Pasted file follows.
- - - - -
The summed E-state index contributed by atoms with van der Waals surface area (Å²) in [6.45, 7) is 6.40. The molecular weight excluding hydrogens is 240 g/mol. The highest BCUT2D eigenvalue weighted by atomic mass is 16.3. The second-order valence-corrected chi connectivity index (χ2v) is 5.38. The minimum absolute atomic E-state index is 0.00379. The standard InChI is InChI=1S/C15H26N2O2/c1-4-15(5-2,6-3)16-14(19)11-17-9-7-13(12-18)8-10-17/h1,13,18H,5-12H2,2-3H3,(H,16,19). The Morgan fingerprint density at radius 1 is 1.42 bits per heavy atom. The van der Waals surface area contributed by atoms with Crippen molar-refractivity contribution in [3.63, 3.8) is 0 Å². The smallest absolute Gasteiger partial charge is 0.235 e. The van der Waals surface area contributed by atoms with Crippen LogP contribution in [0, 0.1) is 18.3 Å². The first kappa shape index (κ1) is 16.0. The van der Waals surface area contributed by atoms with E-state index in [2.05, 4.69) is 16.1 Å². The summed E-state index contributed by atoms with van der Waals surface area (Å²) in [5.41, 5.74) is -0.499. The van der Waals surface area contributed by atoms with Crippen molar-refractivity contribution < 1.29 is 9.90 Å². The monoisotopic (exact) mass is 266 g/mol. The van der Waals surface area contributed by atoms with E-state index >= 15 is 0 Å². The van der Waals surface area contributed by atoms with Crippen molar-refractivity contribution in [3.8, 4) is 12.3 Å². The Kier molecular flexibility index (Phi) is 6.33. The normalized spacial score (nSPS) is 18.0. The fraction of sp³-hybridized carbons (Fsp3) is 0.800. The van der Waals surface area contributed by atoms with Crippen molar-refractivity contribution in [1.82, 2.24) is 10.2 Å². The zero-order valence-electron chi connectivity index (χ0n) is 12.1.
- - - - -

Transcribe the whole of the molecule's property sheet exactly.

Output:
The summed E-state index contributed by atoms with van der Waals surface area (Å²) in [6.45, 7) is 6.40. The molecular weight excluding hydrogens is 240 g/mol. The highest BCUT2D eigenvalue weighted by atomic mass is 16.3. The second-order valence-corrected chi connectivity index (χ2v) is 5.38. The minimum absolute atomic E-state index is 0.00379. The standard InChI is InChI=1S/C15H26N2O2/c1-4-15(5-2,6-3)16-14(19)11-17-9-7-13(12-18)8-10-17/h1,13,18H,5-12H2,2-3H3,(H,16,19). The Morgan fingerprint density at radius 1 is 1.42 bits per heavy atom. The van der Waals surface area contributed by atoms with Crippen molar-refractivity contribution in [3.63, 3.8) is 0 Å². The smallest absolute Gasteiger partial charge is 0.235 e. The van der Waals surface area contributed by atoms with Crippen LogP contribution in [0, 0.1) is 18.3 Å². The first kappa shape index (κ1) is 16.0. The van der Waals surface area contributed by atoms with E-state index in [2.05, 4.69) is 16.1 Å². The summed E-state index contributed by atoms with van der Waals surface area (Å²) in [5.41, 5.74) is -0.499. The van der Waals surface area contributed by atoms with Crippen molar-refractivity contribution < 1.29 is 9.90 Å². The monoisotopic (exact) mass is 266 g/mol. The van der Waals surface area contributed by atoms with E-state index >= 15 is 0 Å². The van der Waals surface area contributed by atoms with Crippen molar-refractivity contribution in [3.8, 4) is 12.3 Å². The Kier molecular flexibility index (Phi) is 6.33. The normalized spacial score (nSPS) is 18.0. The fraction of sp³-hybridized carbons (Fsp3) is 0.800. The van der Waals surface area contributed by atoms with Crippen molar-refractivity contribution in [1.82, 2.24) is 10.2 Å². The zero-order valence-electron chi connectivity index (χ0n) is 12.1.